This article intends to explore the Afro-Argentinean production of memories and oblivions, when it is constituted as a tool in the struggle to be acknowledged by leader and activist women at the public scene. We consider narratives articulating the past as ways of discursive self-representation through which women fight over hegemonic senses permeating their modes of remembering, from both outside and inside the heterogeneous Afro-Argentinean collective. Based on the ethnographic work carried out in various meetings —commemorative for the most part—, we observe distinct overlapping ‘layers’ of meanings of the past. Those layers contain Afro-female memories, built around a private subalternized world. When the time is come to establish frameworks legitimated by truth, those memories find new spaces for interlocution, enabling and empowering them to confront ‘official’ versions.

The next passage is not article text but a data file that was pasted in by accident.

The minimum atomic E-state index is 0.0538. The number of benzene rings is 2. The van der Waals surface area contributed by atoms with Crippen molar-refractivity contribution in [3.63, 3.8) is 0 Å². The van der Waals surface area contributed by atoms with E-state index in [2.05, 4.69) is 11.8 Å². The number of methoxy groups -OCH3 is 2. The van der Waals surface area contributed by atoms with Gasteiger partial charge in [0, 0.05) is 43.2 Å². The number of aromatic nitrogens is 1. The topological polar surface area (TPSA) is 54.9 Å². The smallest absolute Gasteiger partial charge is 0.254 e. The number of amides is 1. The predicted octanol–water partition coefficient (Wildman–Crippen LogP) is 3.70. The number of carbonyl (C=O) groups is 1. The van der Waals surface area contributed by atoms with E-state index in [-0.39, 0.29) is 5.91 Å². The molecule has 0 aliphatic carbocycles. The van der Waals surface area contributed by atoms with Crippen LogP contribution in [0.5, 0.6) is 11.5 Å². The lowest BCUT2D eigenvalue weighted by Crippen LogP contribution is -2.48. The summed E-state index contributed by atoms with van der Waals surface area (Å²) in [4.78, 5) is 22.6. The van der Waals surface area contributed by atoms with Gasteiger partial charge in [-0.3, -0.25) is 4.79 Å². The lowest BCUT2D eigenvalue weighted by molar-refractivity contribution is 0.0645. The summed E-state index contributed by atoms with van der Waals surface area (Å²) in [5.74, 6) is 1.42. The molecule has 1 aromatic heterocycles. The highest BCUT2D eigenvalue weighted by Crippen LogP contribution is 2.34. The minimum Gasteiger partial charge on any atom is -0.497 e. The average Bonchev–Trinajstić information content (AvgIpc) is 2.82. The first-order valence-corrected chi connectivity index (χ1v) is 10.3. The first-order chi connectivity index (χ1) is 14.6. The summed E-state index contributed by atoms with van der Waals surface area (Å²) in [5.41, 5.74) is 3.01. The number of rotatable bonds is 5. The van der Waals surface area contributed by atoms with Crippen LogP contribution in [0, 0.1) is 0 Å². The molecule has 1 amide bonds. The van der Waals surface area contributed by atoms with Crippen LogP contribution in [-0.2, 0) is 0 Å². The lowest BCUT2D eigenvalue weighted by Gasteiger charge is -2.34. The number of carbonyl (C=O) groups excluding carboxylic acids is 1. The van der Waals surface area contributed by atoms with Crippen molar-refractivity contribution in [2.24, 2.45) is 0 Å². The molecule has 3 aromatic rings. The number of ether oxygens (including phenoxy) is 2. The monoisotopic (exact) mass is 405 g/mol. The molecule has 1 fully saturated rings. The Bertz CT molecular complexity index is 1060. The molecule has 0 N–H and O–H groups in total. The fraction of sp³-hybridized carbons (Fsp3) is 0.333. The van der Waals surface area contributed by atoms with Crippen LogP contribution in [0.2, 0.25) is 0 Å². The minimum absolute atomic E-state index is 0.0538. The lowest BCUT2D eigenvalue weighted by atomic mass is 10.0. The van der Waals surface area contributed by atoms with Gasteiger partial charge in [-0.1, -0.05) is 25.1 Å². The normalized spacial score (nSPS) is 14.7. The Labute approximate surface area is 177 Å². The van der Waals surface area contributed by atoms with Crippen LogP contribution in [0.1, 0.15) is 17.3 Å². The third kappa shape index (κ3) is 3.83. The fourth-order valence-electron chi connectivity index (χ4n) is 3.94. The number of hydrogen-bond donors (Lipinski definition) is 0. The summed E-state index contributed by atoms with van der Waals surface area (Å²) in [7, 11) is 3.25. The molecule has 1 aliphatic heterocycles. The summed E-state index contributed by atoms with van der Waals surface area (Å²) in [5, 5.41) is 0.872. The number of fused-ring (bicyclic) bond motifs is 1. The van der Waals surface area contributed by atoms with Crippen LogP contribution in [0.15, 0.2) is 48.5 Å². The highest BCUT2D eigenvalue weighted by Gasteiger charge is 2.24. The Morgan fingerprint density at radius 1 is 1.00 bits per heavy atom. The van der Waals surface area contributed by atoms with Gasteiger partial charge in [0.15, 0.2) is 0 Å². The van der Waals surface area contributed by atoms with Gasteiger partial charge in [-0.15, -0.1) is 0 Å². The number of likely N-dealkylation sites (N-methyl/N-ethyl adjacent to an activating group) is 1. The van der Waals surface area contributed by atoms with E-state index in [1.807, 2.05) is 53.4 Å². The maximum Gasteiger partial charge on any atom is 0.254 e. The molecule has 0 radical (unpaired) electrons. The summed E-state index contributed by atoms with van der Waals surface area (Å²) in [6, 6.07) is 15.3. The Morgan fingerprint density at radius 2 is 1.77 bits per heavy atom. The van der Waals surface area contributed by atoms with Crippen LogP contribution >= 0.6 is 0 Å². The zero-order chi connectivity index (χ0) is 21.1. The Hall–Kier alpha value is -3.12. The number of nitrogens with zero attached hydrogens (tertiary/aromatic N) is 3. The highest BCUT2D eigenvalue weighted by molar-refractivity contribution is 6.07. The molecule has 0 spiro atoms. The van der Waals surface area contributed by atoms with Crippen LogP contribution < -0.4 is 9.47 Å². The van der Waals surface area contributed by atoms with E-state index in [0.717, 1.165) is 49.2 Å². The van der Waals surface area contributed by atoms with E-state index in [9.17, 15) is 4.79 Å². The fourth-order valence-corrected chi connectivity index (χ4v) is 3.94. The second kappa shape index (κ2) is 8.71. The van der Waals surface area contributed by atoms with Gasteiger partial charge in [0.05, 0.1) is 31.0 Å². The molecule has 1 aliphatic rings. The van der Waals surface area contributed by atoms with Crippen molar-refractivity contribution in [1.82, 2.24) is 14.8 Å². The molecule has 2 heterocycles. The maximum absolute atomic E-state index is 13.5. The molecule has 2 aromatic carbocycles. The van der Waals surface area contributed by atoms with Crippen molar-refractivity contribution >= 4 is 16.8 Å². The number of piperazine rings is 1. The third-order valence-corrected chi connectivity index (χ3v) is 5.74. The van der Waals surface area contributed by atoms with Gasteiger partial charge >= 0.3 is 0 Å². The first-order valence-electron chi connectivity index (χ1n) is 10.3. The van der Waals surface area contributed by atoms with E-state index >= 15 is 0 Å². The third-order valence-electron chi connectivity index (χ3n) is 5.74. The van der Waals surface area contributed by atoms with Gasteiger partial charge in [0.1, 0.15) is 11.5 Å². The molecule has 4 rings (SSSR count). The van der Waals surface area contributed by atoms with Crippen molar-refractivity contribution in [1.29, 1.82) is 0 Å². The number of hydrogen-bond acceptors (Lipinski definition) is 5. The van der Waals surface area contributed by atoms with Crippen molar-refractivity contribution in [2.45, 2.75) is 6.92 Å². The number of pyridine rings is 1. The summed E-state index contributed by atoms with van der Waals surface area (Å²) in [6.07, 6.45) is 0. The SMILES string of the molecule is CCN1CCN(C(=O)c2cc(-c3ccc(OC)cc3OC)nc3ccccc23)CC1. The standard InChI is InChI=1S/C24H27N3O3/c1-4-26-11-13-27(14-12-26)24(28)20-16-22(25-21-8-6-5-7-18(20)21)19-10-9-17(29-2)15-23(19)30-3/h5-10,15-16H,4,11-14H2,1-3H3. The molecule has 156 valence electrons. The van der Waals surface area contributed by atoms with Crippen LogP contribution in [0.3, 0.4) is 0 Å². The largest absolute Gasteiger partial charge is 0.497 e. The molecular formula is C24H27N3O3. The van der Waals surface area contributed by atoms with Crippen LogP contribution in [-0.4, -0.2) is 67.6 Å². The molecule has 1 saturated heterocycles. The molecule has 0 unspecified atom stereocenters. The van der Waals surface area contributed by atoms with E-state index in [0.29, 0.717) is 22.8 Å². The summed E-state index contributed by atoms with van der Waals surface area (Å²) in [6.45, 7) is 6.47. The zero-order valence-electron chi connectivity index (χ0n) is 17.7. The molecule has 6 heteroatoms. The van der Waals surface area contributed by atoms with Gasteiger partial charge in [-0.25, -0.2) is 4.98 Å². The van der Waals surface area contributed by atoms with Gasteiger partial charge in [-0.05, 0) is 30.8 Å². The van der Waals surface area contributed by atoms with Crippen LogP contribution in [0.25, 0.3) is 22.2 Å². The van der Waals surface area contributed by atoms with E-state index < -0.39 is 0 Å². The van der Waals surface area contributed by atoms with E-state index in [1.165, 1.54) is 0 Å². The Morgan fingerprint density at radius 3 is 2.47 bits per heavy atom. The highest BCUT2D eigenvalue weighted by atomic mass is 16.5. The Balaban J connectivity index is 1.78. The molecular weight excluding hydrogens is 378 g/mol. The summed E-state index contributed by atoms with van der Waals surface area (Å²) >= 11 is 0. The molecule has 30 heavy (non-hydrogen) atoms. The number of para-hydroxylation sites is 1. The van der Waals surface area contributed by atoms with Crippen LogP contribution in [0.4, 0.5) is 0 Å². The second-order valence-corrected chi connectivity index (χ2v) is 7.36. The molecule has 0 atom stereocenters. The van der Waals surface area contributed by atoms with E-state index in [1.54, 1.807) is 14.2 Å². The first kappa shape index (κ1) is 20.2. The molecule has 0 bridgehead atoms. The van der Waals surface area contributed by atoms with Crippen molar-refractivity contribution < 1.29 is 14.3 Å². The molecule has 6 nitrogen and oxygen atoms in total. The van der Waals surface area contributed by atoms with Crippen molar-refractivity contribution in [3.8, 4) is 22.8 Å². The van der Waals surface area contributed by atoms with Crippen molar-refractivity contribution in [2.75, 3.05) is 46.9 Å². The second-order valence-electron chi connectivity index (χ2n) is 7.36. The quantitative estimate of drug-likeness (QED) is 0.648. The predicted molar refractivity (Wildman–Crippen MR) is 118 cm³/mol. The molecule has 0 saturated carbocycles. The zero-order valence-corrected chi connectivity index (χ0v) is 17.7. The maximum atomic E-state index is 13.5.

Keywords: memories, Afro-Argentinean people, women, subalternization.